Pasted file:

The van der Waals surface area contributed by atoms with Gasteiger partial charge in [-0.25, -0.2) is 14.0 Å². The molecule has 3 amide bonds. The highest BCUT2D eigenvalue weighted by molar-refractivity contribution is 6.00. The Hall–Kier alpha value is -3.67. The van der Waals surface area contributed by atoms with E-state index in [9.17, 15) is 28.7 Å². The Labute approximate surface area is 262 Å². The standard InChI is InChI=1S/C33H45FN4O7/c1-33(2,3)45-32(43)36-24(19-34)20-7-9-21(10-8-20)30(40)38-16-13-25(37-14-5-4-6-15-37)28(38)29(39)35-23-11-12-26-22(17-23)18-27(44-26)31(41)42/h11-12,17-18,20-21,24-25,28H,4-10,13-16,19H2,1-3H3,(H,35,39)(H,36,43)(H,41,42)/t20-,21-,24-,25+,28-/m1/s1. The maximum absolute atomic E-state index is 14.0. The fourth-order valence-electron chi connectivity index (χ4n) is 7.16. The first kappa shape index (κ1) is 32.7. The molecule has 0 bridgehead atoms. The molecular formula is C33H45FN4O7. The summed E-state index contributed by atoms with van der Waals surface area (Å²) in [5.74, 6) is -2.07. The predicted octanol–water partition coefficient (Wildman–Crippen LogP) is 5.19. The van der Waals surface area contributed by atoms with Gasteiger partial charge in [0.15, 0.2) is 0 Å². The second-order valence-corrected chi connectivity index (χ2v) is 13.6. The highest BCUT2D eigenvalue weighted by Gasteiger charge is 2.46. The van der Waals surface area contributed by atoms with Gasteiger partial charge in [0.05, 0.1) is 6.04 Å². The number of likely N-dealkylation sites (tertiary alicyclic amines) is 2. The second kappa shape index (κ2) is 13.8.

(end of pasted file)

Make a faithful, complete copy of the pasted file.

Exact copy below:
The van der Waals surface area contributed by atoms with Gasteiger partial charge in [-0.25, -0.2) is 14.0 Å². The molecule has 3 amide bonds. The highest BCUT2D eigenvalue weighted by molar-refractivity contribution is 6.00. The Hall–Kier alpha value is -3.67. The van der Waals surface area contributed by atoms with E-state index in [9.17, 15) is 28.7 Å². The Labute approximate surface area is 262 Å². The standard InChI is InChI=1S/C33H45FN4O7/c1-33(2,3)45-32(43)36-24(19-34)20-7-9-21(10-8-20)30(40)38-16-13-25(37-14-5-4-6-15-37)28(38)29(39)35-23-11-12-26-22(17-23)18-27(44-26)31(41)42/h11-12,17-18,20-21,24-25,28H,4-10,13-16,19H2,1-3H3,(H,35,39)(H,36,43)(H,41,42)/t20-,21-,24-,25+,28-/m1/s1. The maximum absolute atomic E-state index is 14.0. The fourth-order valence-electron chi connectivity index (χ4n) is 7.16. The first kappa shape index (κ1) is 32.7. The molecule has 0 bridgehead atoms. The molecular formula is C33H45FN4O7. The summed E-state index contributed by atoms with van der Waals surface area (Å²) in [5.74, 6) is -2.07. The predicted octanol–water partition coefficient (Wildman–Crippen LogP) is 5.19. The van der Waals surface area contributed by atoms with Gasteiger partial charge in [0.15, 0.2) is 0 Å². The second-order valence-corrected chi connectivity index (χ2v) is 13.6. The highest BCUT2D eigenvalue weighted by Gasteiger charge is 2.46. The van der Waals surface area contributed by atoms with Gasteiger partial charge in [0.05, 0.1) is 6.04 Å². The number of likely N-dealkylation sites (tertiary alicyclic amines) is 2. The second kappa shape index (κ2) is 13.8.